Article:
You can read the rest of the article, including a more detailed analysis of what’s preventing homes from being built in certain areas of the county as well as the consequences of this housing shortage at

Will White Flint Fair Well with the Apartment Building Boom?

There has been an apartment boom in the Washington, D.C. area in the recent years. 39,122 apartments are being planned or built right now, which is the highest number ever recorded in this area. With this record number of apartments, “there is now a fierce competition to find people with the income to afford living in them.” Amenities that were once luxuries, such as stainless steel kitchens, spas, pools, and gyms, are now necessary for developers to even think about competing with others.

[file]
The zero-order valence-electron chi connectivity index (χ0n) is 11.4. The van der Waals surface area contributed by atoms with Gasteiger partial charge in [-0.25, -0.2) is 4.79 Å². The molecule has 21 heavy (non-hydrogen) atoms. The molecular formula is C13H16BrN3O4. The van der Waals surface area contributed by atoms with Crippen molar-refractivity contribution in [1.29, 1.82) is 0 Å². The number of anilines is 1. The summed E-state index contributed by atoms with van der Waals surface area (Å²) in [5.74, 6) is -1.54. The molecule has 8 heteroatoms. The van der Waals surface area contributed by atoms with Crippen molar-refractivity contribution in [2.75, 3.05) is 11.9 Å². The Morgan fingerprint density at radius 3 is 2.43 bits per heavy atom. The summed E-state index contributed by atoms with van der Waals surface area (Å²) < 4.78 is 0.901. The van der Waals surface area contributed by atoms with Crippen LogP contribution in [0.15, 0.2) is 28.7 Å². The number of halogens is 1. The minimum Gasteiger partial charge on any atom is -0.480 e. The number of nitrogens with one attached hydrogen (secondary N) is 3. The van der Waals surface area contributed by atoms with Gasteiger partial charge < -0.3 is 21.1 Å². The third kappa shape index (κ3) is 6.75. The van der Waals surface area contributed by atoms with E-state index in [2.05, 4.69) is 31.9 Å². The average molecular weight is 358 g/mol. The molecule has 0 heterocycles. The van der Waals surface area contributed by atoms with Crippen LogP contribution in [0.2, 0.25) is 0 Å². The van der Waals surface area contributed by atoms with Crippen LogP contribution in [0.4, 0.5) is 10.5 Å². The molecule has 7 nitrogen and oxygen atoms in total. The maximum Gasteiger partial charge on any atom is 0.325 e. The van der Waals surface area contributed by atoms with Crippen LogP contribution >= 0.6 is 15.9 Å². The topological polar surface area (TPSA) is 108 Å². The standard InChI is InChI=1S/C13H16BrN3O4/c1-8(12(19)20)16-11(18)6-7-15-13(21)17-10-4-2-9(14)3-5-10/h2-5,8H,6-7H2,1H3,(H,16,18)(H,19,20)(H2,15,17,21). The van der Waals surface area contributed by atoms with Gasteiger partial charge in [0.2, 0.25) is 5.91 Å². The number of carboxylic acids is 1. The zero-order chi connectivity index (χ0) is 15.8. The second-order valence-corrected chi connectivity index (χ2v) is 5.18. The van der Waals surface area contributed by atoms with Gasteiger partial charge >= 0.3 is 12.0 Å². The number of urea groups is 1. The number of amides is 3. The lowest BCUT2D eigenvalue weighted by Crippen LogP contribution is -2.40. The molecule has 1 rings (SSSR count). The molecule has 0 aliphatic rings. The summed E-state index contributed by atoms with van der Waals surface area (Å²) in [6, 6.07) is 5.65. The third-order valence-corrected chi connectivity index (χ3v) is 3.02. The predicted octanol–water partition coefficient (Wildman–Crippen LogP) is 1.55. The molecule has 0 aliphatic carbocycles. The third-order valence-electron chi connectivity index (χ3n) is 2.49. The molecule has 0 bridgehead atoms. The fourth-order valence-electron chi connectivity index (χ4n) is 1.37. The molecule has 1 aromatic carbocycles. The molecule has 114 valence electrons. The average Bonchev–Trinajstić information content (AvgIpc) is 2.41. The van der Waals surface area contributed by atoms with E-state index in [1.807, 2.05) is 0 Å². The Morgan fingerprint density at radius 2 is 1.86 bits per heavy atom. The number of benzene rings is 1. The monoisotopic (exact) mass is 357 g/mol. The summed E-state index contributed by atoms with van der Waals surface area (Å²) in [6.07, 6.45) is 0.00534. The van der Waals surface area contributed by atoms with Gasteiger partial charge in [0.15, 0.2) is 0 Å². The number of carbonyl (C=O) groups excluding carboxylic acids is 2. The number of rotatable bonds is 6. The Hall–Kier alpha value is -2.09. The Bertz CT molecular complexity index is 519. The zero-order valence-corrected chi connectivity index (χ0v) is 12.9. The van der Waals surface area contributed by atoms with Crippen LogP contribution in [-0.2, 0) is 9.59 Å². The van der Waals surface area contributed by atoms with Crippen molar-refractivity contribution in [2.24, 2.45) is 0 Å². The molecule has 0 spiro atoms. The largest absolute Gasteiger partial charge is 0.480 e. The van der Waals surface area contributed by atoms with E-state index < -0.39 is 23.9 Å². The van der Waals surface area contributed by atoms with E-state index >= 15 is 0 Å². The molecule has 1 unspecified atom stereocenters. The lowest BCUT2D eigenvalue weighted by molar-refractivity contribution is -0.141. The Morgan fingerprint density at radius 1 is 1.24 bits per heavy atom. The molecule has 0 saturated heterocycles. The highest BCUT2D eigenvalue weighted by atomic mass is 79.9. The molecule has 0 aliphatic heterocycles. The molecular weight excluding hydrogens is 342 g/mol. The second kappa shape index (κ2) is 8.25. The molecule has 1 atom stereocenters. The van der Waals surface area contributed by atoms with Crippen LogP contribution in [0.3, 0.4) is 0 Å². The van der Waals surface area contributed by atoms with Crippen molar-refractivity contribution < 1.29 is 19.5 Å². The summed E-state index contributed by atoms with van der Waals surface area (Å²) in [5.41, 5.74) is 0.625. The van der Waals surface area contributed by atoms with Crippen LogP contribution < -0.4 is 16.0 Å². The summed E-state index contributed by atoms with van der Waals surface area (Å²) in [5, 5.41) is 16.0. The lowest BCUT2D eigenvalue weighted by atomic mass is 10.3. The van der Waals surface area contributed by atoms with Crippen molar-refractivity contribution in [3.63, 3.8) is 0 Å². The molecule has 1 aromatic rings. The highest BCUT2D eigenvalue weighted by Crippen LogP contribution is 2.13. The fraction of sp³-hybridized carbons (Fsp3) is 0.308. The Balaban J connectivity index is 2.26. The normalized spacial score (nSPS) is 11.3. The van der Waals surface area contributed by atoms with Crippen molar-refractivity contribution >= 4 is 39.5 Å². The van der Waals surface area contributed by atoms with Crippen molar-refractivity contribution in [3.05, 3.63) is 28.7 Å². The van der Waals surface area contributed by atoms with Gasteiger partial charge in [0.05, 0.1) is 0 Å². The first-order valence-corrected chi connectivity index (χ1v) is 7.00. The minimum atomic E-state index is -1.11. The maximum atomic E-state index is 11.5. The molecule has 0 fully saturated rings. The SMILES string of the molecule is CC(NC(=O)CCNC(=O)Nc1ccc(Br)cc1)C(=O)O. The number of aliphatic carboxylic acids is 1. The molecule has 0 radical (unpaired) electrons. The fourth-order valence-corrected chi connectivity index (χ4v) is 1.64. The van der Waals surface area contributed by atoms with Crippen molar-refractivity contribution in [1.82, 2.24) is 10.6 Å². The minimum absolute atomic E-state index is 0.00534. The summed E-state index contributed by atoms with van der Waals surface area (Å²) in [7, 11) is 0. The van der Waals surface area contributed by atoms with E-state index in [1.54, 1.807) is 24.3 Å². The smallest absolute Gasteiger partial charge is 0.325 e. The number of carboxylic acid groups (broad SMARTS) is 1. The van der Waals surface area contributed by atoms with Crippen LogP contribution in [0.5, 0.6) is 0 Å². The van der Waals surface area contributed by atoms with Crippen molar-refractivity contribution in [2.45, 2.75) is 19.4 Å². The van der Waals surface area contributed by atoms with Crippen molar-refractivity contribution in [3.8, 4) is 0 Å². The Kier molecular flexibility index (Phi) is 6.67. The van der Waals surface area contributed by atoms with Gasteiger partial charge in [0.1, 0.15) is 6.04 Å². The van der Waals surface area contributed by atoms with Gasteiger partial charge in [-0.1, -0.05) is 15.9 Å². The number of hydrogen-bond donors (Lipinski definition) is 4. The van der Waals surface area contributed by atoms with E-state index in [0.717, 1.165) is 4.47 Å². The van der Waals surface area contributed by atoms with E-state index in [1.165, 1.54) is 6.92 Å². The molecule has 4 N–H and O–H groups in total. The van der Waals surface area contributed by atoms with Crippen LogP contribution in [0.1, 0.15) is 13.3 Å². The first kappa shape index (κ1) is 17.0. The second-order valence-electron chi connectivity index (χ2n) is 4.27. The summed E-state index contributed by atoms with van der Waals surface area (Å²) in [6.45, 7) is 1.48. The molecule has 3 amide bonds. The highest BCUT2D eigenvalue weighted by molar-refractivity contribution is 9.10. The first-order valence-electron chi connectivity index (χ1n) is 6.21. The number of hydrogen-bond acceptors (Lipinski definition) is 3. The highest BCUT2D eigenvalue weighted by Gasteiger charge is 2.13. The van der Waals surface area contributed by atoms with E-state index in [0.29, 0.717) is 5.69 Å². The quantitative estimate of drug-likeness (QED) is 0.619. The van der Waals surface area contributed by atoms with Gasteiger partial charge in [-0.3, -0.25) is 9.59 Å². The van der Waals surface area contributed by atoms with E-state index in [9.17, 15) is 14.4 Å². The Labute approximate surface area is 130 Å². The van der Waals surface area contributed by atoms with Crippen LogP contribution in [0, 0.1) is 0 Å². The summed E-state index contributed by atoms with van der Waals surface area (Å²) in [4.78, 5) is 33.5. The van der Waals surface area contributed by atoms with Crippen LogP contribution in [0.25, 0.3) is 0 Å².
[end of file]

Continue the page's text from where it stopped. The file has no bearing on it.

Local management companies and developers such as Bozzuto and LCOR, which both are or will be leasing apartments in the White Flint district, have found that they need to raise the stakes a bit. Bozzuto, managing Per Sei apartments in the Pike & Rose development, offers “a calendar full of activities for residents, including discounts to local restaurants, movie nights and wine tastings,” as well as specialty cupcakes for resident’s birthdays. LCOR, who has built the Wentworth and office buildings including the Nuclear Regulatory Commission building, is building the Aurora that will offer a room with a foosball table, shuffle board, and a golf simulator.